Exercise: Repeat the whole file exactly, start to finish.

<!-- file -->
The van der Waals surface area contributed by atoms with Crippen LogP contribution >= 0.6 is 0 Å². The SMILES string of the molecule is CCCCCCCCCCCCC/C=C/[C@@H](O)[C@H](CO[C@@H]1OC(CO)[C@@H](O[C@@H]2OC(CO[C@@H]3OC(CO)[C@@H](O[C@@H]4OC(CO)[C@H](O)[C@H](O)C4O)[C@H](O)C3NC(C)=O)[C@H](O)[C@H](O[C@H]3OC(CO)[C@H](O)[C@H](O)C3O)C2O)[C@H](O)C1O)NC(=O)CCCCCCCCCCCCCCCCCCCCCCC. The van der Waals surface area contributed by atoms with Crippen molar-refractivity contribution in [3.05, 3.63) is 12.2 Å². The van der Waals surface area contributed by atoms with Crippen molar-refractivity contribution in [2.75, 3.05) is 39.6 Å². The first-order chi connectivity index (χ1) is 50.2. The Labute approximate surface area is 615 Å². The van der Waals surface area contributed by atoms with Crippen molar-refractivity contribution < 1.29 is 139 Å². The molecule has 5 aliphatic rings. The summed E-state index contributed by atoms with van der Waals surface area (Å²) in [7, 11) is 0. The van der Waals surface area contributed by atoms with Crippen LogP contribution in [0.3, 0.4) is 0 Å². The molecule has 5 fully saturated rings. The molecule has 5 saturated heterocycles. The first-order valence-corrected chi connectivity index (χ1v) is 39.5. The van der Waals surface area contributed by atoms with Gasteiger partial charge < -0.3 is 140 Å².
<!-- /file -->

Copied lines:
The van der Waals surface area contributed by atoms with Crippen LogP contribution >= 0.6 is 0 Å². The SMILES string of the molecule is CCCCCCCCCCCCC/C=C/[C@@H](O)[C@H](CO[C@@H]1OC(CO)[C@@H](O[C@@H]2OC(CO[C@@H]3OC(CO)[C@@H](O[C@@H]4OC(CO)[C@H](O)[C@H](O)C4O)[C@H](O)C3NC(C)=O)[C@H](O)[C@H](O[C@H]3OC(CO)[C@H](O)[C@H](O)C3O)C2O)[C@H](O)C1O)NC(=O)CCCCCCCCCCCCCCCCCCCCCCC. The van der Waals surface area contributed by atoms with Crippen molar-refractivity contribution in [3.05, 3.63) is 12.2 Å². The van der Waals surface area contributed by atoms with Crippen molar-refractivity contribution in [2.75, 3.05) is 39.6 Å². The first-order chi connectivity index (χ1) is 50.2. The Labute approximate surface area is 615 Å². The van der Waals surface area contributed by atoms with Crippen molar-refractivity contribution < 1.29 is 139 Å². The molecule has 5 aliphatic rings. The summed E-state index contributed by atoms with van der Waals surface area (Å²) in [7, 11) is 0. The van der Waals surface area contributed by atoms with Crippen LogP contribution in [0.3, 0.4) is 0 Å². The molecule has 5 fully saturated rings. The molecule has 5 saturated heterocycles. The first-order valence-corrected chi connectivity index (χ1v) is 39.5. The van der Waals surface area contributed by atoms with Gasteiger partial charge < -0.3 is 140 Å².